LETTS, Iowa – The shift begins at 7 a.m. with a cart full of bowls loaded down with the special of the day. Mike Hutchison said that it takes him approximately three hours to get all of his guests fed — an hour and a half if he shoots through it. 

They’re a tough crowd to please, but the way he moves in and out of cages, through hanging rope and wood beams, Hutchison seems to have figured it out. He has had plenty of time. Hutchison is the founder and director of the Iowa Parrot Rescue in Letts, Iowa.  

“First off, it was my wife’s fault,” Hutchison said. His wife Abi Hutchison was the assistant director of an after school program and one day in 1997, a mother sent her home with a canary. Soon, a friend eating dinner with them saw the canary and asked if the Hutchisons would take their bird. As these things tend to go, birds kept coming. They began keeping the birds in the living room and then they took over the bedroom. There just wasn't enough space. Hutchison had expanded the birds' living space into another bedroom and even up into the attic.

“Within only six months, there were nine birds in the house,” Hutchison said. “It grew organically. It was one room at a time so when somebody said, wouldn’t it be nice if we had a dedicated facility, we said, 'absolutely.'”

They received the seed money from an anonymous donor to build a facility down the hill from their house. Mike incorporated the Iowa Parrot Rescue and filed for nonprofit status. The facility went up in 2008. Then the Recession hit. 

When disaster strikes, economic or environmental, Mike will often experience a spike in people trying to get rid of their large birds. As he walks by the fluttering figures, he’ll introduce them by saying, “Oh she’s a Katrina bird,” or “he’s from the recession.” Disaster has a way of filling up the place.

“We were running 25, 30 birds at a time,” Hutchison said. “And when the recession hit, suddenly we are running 75, 80. We had 100 (birds) a year coming in and being adopted.”

With rescues like this one so few and far between, Hutchison said that without the work they do, there might not have been anywhere for them to go.

“If we weren't here, people would be putting parrots on Craigslist, putting them on classifieds, and they would be transporting them to New Mexico or Colorado where there are opening. All of the sanctuaries have really long waiting list,” Hutchison said.

Hutchison knows that many of the birds will outlive him. They have a life span comparable to a human. With that long-term responsibility, it can be hard to find a home for them.

“A lot of these guys, you couldn't actually sell. In the first place, there is a glut on the market,” Hutchison said. “People have just bred so many, and most of these birds have been mishandled. They've been abused. They've been neglected. Some of them are in bad shape like these pluckers.”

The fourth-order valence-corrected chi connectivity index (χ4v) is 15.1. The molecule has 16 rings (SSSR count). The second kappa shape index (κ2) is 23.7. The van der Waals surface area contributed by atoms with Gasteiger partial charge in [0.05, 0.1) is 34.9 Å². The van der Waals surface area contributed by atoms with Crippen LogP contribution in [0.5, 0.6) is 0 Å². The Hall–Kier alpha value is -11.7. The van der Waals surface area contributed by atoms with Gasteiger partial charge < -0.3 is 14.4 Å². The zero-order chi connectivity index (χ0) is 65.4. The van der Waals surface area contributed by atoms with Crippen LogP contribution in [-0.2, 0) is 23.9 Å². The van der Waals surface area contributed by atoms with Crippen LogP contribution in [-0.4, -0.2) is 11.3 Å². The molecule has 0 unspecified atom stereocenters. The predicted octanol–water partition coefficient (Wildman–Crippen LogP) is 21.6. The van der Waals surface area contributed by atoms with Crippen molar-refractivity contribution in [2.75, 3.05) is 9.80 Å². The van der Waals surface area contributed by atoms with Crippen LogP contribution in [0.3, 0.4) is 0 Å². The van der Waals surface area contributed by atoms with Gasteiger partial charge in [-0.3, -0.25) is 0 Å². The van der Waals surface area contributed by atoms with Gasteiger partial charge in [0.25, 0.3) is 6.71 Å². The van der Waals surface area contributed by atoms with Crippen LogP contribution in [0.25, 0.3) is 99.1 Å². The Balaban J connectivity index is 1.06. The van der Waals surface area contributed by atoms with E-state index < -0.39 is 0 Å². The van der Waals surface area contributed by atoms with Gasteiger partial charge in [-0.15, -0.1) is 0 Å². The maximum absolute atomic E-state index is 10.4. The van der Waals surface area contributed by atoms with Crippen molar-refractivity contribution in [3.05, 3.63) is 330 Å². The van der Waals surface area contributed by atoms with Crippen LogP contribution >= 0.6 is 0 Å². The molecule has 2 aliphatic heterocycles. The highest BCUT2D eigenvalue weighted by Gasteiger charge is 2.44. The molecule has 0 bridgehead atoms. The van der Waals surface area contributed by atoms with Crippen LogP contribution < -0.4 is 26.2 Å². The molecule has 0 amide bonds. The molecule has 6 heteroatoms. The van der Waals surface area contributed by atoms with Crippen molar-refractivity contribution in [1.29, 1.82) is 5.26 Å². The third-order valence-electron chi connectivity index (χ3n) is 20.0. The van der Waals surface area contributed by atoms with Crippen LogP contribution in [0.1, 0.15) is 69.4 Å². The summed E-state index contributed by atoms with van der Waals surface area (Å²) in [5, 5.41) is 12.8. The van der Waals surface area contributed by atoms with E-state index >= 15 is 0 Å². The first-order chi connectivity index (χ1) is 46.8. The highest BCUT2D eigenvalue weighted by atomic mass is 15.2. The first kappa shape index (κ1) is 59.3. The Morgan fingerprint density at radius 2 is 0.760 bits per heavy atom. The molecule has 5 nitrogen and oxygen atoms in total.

“Pluckers” are what he calls the birds that have begun pulling their feathers or the feathers of their partner out. Hutchison said it’s akin to chewing on fingernails as a nervous habit.

“It's usually a depression. Sometimes it's chemicals in the air. Smoke. Air cleaners,” Hutchison said. “It becomes habitual. And then they don't stop and the follicles get scarred over.”

Knowing what can happen through mistreatment, Hutchison said he sets strict limits on how many the rescue will take.

“We won't overload. Once we hit capacity, then we have to find a home before we can take any more in,” Hutchison said. “We cannot give them a natural environment. We cannot make a perfect place for them. To do it perfectly, just these Macaws would have to have 100 square miles. It would have to be tropical with the right nut trees and fruit trees. Can't do it. We do the best that we are able with our resources in this climate zone.

"If I had my own way, none would be here. They wouldn't be pets. They'd be where they belong -- in the wild.”

After all, it’s important to remember that these are wild animals. Unlike dogs and cats, parrots were never domesticated, he said. 

“These guys are at most two or three generations out of the jungle. They don’t have thousands of years of being bred to be around people. They aren’t bred to be dependent. They aren’t bred to be tamed. They aren’t bred to be taken care of."

This past year, the Iowa Parrot Rescue got a $50,000 grant from Bob Barker’s DJ&T Foundation that provides assistance to animal welfare organizations. Hutchinson used the money for improvements, including the addition of large solar panels for the rescue's roof in March. 

“At night and on cloudy days, we're buying electricity,” Hutchison said. “But on a really clear day, we're generating twice as much as we are using. My electricity bill last month was seven bucks. Before these panels, it would run about $200.”

The facility received a new air conditioning system in June and in July some builders constructed an enclosed outdoor area for the birds to sunbathe in. Many of the birds outside are the huge and colorful residents that you imagine when you hear about a parrot rescue.

The little guys fly in and out on their own,” Hutchison said. “But the big guys— they're just lazy. They only come out here if I carry them out. It depends on the weather and how they feel. A lot of them don't actually like to be out that much.”

Among his flock, Hutchison has a Macaw named Betty Boop. Betty has the elongated features of their bigger cousins but is just a size smaller. She has a brilliant green body and categorically refuses to be placed in her cage in the evening. Without a place like the Iowa Parrot Rescue, hard to handle birds like her might not have a place to go. 

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